Modernizing Authentication — What It Takes to Transform Secure Access
Barrett Brown, a former spokesman for Anonymous, was recently indicted by a federal grand jury for possessing and transmitting stolen credit card numbers in connection with the group's 2011 hack of Stratfor Global Intelligence.
"Brown acted as the public face of Anonymous during its rise to fame, but he left the group in May 2011, telling Ars, 'There's little quality control in a movement like that, which was not a huge problem when the emphasis was on assisting with North African revolutions and those who came on board thus tended to be of a certain sort. But as things like OpSony [a May 2011 hack of Sony's PlayStation Network] arise, you attract a lot of people whose interest is in fucking with video game companies,'" writes Ars Technica's Megan Geuss.
"The indictment alleges that Brown possessed at least 10 stolen credit-card numbers and card-verification values (CVVs), and also shared a link to a document that contained thousands more stolen credit-card numbers," writes TechNewsDaily's Paul Wagenseil. "He faces 45 years in prison if convicted on all counts. However, the indictment does not allege that Brown himself stole the credit-card numbers or that he profited from having them. It states that merely possessing the numbers shows 'intent to defraud.'"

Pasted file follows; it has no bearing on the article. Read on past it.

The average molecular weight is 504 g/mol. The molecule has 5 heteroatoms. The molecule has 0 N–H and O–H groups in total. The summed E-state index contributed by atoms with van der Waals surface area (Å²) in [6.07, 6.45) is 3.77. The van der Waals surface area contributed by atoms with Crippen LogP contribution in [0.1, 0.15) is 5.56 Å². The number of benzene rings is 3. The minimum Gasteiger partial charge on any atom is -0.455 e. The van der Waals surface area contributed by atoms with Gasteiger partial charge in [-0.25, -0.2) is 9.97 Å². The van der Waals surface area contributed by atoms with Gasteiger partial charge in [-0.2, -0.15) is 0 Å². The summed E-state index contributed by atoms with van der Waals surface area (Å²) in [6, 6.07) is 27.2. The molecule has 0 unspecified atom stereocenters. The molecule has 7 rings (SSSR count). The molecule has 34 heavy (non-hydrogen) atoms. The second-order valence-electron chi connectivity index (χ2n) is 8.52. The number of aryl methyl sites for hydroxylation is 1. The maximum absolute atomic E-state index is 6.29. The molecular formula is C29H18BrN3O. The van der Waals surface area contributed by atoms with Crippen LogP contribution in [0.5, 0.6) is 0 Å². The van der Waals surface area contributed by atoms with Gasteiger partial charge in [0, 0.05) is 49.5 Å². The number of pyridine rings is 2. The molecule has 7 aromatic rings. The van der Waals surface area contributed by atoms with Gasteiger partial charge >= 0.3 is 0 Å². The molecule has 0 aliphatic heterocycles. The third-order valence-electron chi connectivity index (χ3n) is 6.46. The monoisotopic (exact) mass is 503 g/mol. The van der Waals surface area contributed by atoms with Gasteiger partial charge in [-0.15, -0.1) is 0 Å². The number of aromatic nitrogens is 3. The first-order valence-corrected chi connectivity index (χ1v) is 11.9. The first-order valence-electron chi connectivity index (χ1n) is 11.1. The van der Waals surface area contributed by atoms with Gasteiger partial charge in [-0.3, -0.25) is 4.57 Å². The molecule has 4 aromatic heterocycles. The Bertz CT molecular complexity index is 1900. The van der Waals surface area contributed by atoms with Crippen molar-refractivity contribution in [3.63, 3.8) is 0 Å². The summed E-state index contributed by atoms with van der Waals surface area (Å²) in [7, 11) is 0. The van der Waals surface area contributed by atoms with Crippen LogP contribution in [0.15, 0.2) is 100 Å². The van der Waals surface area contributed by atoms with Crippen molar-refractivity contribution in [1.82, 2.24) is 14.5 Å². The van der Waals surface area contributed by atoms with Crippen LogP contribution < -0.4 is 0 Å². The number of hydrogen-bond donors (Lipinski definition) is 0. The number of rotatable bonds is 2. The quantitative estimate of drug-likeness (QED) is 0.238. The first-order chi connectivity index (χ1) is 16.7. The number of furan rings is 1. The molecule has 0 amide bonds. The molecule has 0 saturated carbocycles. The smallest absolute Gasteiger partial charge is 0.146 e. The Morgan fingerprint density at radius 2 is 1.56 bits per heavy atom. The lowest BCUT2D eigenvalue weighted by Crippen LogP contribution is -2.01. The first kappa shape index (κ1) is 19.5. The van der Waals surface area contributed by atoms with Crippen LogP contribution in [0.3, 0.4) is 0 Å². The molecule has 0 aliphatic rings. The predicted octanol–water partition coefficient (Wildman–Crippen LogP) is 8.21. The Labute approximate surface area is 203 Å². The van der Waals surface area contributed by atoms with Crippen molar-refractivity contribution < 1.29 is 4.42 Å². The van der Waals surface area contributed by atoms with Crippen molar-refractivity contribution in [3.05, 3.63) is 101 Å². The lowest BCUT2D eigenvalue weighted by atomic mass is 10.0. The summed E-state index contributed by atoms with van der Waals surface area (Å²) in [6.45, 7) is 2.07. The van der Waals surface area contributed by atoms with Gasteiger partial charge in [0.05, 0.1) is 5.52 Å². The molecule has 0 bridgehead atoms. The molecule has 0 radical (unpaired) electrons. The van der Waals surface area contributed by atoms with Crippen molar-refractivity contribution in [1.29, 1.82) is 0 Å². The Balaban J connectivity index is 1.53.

"As a journalist who covers hackers and has 'transferred and posted' many links to data stolen by hackers -- in order to put them in stories about the hacks -- this indictment is frightening because it seems to criminalize linking," writes Gizmodo's Adrian Chen. "Does this mean if a hacker posts a list of stolen passwords and usernames to Pastebin, the popular document-sharing site, and I link to them in a story or tweet I could be charged with "trafficking in stolen authentication features," as Brown has been?https://o1.qnsr.com/log/p.gif?;n=203;c=204634421;s=15939;x=7936;f=201702151714490;u=j;z=TIMESTAMP;a=20304455;e=i
"Brown has been in jail since being arrested at his home in Dallas on Sept. 12 by FBI agents," writes InformationWeek's Mathew J. Schwartz. "His arrest came just hours after he posted a threatening YouTube video called 'Why I'm Going to Destroy FBI Agent Robert Smith,' in which Brown made references to the agent's children, and threatened to 'ruin' the agent's life."